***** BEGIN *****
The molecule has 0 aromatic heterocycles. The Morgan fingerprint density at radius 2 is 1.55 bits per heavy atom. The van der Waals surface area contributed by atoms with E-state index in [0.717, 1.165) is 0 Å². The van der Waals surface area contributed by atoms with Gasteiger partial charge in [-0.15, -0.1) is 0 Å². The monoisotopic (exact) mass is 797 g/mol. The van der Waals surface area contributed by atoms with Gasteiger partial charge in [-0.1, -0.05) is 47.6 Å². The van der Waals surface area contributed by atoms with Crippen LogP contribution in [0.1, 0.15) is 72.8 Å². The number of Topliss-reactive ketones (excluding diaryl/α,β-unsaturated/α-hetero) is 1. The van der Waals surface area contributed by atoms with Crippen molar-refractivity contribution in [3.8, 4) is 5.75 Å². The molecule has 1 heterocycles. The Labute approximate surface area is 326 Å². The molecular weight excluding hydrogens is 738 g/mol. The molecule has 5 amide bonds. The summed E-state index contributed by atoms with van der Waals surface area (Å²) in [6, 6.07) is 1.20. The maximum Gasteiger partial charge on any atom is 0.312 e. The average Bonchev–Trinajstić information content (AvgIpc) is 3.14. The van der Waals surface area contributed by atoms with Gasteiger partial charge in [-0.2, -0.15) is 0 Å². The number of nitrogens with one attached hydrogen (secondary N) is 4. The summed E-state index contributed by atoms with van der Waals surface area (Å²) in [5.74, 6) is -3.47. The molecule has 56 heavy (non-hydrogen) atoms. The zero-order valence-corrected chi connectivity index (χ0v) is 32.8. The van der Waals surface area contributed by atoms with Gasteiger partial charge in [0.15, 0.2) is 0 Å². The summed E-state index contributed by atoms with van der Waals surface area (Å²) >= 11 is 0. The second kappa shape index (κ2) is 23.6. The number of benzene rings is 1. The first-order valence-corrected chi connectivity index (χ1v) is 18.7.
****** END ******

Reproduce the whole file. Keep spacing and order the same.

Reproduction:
The molecule has 0 aromatic heterocycles. The Morgan fingerprint density at radius 2 is 1.55 bits per heavy atom. The van der Waals surface area contributed by atoms with E-state index in [0.717, 1.165) is 0 Å². The van der Waals surface area contributed by atoms with Gasteiger partial charge in [-0.15, -0.1) is 0 Å². The monoisotopic (exact) mass is 797 g/mol. The van der Waals surface area contributed by atoms with Gasteiger partial charge in [-0.1, -0.05) is 47.6 Å². The van der Waals surface area contributed by atoms with Crippen LogP contribution in [0.1, 0.15) is 72.8 Å². The number of Topliss-reactive ketones (excluding diaryl/α,β-unsaturated/α-hetero) is 1. The van der Waals surface area contributed by atoms with Crippen molar-refractivity contribution in [3.8, 4) is 5.75 Å². The molecule has 1 heterocycles. The Labute approximate surface area is 326 Å². The molecular weight excluding hydrogens is 738 g/mol. The molecule has 5 amide bonds. The summed E-state index contributed by atoms with van der Waals surface area (Å²) in [6, 6.07) is 1.20. The maximum Gasteiger partial charge on any atom is 0.312 e. The average Bonchev–Trinajstić information content (AvgIpc) is 3.14. The van der Waals surface area contributed by atoms with Gasteiger partial charge in [-0.2, -0.15) is 0 Å². The number of nitrogens with one attached hydrogen (secondary N) is 4. The summed E-state index contributed by atoms with van der Waals surface area (Å²) in [5.74, 6) is -3.47. The molecule has 56 heavy (non-hydrogen) atoms. The zero-order valence-corrected chi connectivity index (χ0v) is 32.8. The van der Waals surface area contributed by atoms with Gasteiger partial charge in [0.15, 0.2) is 0 Å². The summed E-state index contributed by atoms with van der Waals surface area (Å²) >= 11 is 0. The second kappa shape index (κ2) is 23.6. The number of benzene rings is 1. The first-order valence-corrected chi connectivity index (χ1v) is 18.7.